From July – August 2020, if King County is at Phase 2 or 3 then the above considerations will continue to apply except and including that:

  • Staff and volunteers may use the building for a wider range of purposes provided they continue to meet the mask, hygiene, health, and area separation requirements.
  • No groups may meet in the building except that renters who use the building for support groups (AA, NAMI, Buddhist chemical dependency group) may use the sanctuary or portable 2 provided they meet physical distancing, hygiene wipe-down, health, and mask-wearing requirements listed above, as well as the currently-applicable state limits on size of gathering. As of the writing of this plan, in Phase 2 the limit will be 5 people and in Phase 3 the limit will be 50 people. (It is unlikely that 50 people could use a WUUC indoor space and maintain distancing requirements. If it looks like King County will enter Phase 3 during the summer, WUUC’s Board of Trustees will review updated guidance (see Resources at end of plan) and determine whether the cap will be 50 people or fewer. The participant cap will not be raised until WUUC’s Board has reviewed applicable information.) These rental groups may use the grounds for their gatherings if they desire.
  • The same requirements related to music playing and recording apply.

WUUC’s building will not be used for the rummage sale through the summer.

Responsible Parties: Through June 2020, the minister is the responsible party for ensuring communication of these requirements and responding to non-compliance. From June 29 – August 15, after receiving input from the Board of Trustees, the Board President will be responsible for communicating requirements and responding to non-compliance. Beginning August 16, the minister will be the responsible party. All employees, volunteers, and friends of WUUC are responsible for their own behavior.

Employee Work Patterns

Employees will be encouraged to continue to telecommute throughout the summer. The health and safety restrictions and requirements in the Building Use and Grounds Use sections will apply to employees who need or want to use the building.

Responsible Parties: Through June 2020, the minister is the responsible party for ensuring communication of these requirements and responding to non-compliance. From June 29 – August 15, after receiving input from the Board of Trustees, the Board President will be responsible for communicating requirements and responding to non-compliance. Beginning August 16, the minister will be the responsible party. All employees, volunteers, and friends of WUUC are responsible for their own behavior.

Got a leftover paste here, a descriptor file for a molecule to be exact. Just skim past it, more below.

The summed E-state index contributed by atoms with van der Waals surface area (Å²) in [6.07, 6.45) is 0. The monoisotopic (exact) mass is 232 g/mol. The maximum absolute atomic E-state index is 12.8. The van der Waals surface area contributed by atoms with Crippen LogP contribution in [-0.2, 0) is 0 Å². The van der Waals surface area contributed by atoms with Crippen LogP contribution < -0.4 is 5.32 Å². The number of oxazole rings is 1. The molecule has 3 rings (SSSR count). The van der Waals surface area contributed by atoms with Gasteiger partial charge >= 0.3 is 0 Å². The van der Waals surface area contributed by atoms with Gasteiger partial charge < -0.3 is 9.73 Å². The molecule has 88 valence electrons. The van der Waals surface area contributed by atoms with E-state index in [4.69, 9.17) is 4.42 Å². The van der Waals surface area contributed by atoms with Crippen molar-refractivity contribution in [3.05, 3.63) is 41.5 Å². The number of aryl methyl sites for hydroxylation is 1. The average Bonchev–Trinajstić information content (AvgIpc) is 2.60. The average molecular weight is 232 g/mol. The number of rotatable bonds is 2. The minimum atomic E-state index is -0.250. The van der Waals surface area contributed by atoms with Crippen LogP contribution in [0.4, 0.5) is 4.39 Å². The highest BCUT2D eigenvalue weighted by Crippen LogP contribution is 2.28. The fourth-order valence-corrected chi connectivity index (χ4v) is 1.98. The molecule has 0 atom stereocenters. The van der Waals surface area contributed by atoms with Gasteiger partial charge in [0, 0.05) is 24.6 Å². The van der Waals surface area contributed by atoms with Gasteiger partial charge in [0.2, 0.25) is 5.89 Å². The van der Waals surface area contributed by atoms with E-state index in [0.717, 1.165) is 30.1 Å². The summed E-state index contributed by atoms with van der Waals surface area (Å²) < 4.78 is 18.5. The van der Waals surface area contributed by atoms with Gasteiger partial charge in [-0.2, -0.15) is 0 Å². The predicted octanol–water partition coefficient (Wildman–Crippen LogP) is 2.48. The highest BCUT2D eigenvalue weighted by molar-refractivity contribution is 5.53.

Grounds Use

During Phase 1, individuals may conduct landscape or building maintenance activities on WUUC’s grounds. If more than one person needs to work on the grounds at once based on the type of work being performed, those individuals must ensure they maintain physical distancing, mask-wearing, health, and hygiene guidelines. They may use WUUC’s bathrooms if they have a building key, ensuring that they maintain required, posted hygiene and safety practices in WUUC’s buildings. No one may use WUUC’s grounds if they have symptoms of or have been diagnosed with Covid-19.

WUUC’s grounds remain open during Phase 1. Individual congregants are not prohibited from using the grounds for spiritual purposes but groups are not allowed to meet on the grounds. WUUC also reminds all members and friends that it’s crucial that we all follow the “Stay Home, Stay Healthy” order and limit non-essential travel in order to slow the spread of covid-19.

During Phase 2, no more than 5 – 8 people may gather together on the grounds, maintaining physical distancing, mask-wearing, health, and hygiene practices. If WA State updates the information for numbers of people and how groups may be configured for Phase 2, then those numbers will apply. However, if Public Health – Seattle & King County or another local government agency has more stringent requirements in place, those will apply. WUUC will work to update this plan with applicable information as it becomes available.